Valley mother still fighting to get ‘Caleb’s Law’ passed in the Commonwealth

Almost five years after she lost her unborn child in a car crash, Shifflett is still fighting...
Almost five years after she lost her unborn child in a car crash, Shifflett is still fighting for him in Virginia’s General Assembly.(WHSV)
Published: Jan. 23, 2023 at 10:51 PM EST
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ELKTON, Va. (WHSV) - Taylor Shifflett has been fighting to upgrade the feticide laws in the Commonwealth, but her journey is far from over.

She says an intoxicated driver traveling more than 90 miles per hour hit her on her way home from work in 2018.

Since then, she has been fighting for justice for her unborn son she lost in the crash.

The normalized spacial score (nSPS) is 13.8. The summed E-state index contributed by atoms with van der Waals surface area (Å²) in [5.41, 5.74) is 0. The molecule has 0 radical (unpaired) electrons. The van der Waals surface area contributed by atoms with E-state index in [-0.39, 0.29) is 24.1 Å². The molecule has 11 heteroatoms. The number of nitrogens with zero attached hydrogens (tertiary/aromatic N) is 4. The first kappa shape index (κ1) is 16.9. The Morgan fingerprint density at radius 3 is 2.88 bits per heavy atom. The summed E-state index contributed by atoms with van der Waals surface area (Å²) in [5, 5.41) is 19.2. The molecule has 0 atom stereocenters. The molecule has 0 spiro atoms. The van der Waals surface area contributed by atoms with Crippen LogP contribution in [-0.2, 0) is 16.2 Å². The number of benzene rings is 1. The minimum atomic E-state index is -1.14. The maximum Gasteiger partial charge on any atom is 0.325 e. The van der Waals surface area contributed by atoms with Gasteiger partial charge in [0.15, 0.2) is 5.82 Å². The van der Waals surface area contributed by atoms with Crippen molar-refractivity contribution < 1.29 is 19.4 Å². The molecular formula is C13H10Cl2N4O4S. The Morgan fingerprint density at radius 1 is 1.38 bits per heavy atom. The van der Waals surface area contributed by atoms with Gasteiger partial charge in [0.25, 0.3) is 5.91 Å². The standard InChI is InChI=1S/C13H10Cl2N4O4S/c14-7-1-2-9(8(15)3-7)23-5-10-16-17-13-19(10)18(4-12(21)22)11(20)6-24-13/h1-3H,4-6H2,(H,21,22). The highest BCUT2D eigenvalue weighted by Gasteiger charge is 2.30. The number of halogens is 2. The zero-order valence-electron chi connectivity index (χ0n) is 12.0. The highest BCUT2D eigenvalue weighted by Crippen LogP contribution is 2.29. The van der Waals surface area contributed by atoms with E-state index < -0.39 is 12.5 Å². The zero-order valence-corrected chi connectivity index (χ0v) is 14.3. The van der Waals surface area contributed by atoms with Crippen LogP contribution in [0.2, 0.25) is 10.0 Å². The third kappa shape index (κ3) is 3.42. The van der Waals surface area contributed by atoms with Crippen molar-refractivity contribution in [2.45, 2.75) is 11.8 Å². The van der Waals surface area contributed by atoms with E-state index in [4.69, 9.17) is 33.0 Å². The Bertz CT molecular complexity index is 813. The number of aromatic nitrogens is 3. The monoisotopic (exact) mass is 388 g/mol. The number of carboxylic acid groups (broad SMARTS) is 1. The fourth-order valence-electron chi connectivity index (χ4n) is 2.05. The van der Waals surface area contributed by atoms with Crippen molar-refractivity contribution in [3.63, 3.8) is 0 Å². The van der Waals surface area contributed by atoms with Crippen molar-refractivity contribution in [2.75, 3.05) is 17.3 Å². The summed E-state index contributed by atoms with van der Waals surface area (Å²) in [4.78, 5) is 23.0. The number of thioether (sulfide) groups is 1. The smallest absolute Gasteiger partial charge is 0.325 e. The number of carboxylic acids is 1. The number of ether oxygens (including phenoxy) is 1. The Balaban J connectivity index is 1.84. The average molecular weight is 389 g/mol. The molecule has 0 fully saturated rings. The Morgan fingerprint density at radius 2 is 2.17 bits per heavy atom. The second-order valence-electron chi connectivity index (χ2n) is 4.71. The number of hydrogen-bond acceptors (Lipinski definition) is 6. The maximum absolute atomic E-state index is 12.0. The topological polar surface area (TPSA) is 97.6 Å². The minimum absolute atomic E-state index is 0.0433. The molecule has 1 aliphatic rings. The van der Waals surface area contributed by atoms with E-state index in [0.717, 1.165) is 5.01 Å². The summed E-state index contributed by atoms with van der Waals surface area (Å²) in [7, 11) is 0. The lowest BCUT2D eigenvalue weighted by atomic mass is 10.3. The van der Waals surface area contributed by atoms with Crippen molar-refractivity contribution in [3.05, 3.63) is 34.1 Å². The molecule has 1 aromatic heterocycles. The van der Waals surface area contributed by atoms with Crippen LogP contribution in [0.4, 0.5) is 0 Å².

“Because I survived my child cannot get the justice that he deserves,” Shifflett said.

Almost five years after she lost her unborn child in a car crash, Shifflett is still fighting for him in Virginia’s General Assembly.

“That speed of a crash caused Caleb’s umbilical cord to rupture. It caused him to drift back into a sleep, which he would never wake back up,” Shifflett said.

With the backing of Senator Mark Obenshain and Delegate Robert Bell, “Caleb’s Law” was on the docket in the state’s senate.

“It’s going to happen again if it hasn’t already and that mother and father deserve to have justice,” she said.

Senate Bill 122 or Caleb’s Law states that killing the fetus of another person would result in manslaughter charges or other penalties.

“I wanted that baby. I wanted my son and someone else made a decision. It eradicated by choice,” she said.

Shifflett said she has struggled with the Senate passing this bill.

She said they voted six yea’s and nine nays at Monday’s meeting.

“Caleb’s Law is still active the House has not met yet ... or it hasn’t been on the docket in the house yet,” she said.

Although Caleb’s Law did not pass through the Senate on Monday, Shifflett said she will continue to fight to get it passed in the Commonwealth.